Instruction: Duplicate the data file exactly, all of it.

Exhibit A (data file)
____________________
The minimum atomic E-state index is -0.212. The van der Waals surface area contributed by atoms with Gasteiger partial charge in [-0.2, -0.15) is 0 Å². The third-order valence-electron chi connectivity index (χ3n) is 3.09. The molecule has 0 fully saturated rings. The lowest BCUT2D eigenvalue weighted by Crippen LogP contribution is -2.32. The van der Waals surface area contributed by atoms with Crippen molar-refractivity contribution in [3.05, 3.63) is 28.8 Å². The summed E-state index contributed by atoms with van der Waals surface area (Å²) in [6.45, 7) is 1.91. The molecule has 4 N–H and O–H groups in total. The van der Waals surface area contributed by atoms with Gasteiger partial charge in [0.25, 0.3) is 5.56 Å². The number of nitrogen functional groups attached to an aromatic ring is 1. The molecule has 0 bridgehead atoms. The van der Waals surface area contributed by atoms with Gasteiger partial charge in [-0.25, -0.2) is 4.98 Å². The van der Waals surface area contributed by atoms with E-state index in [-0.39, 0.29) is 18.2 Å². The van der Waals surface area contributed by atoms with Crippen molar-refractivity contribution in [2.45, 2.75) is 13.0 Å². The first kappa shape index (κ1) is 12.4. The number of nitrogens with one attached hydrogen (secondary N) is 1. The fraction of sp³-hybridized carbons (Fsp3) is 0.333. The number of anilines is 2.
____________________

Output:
The minimum atomic E-state index is -0.212. The van der Waals surface area contributed by atoms with Gasteiger partial charge in [-0.2, -0.15) is 0 Å². The third-order valence-electron chi connectivity index (χ3n) is 3.09. The molecule has 0 fully saturated rings. The lowest BCUT2D eigenvalue weighted by Crippen LogP contribution is -2.32. The van der Waals surface area contributed by atoms with Crippen molar-refractivity contribution in [3.05, 3.63) is 28.8 Å². The summed E-state index contributed by atoms with van der Waals surface area (Å²) in [6.45, 7) is 1.91. The molecule has 4 N–H and O–H groups in total. The van der Waals surface area contributed by atoms with Gasteiger partial charge in [0.25, 0.3) is 5.56 Å². The number of nitrogen functional groups attached to an aromatic ring is 1. The molecule has 0 bridgehead atoms. The van der Waals surface area contributed by atoms with Gasteiger partial charge in [-0.25, -0.2) is 4.98 Å². The van der Waals surface area contributed by atoms with E-state index in [-0.39, 0.29) is 18.2 Å². The van der Waals surface area contributed by atoms with Crippen molar-refractivity contribution in [2.45, 2.75) is 13.0 Å². The first kappa shape index (κ1) is 12.4. The number of nitrogens with one attached hydrogen (secondary N) is 1. The fraction of sp³-hybridized carbons (Fsp3) is 0.333. The number of anilines is 2.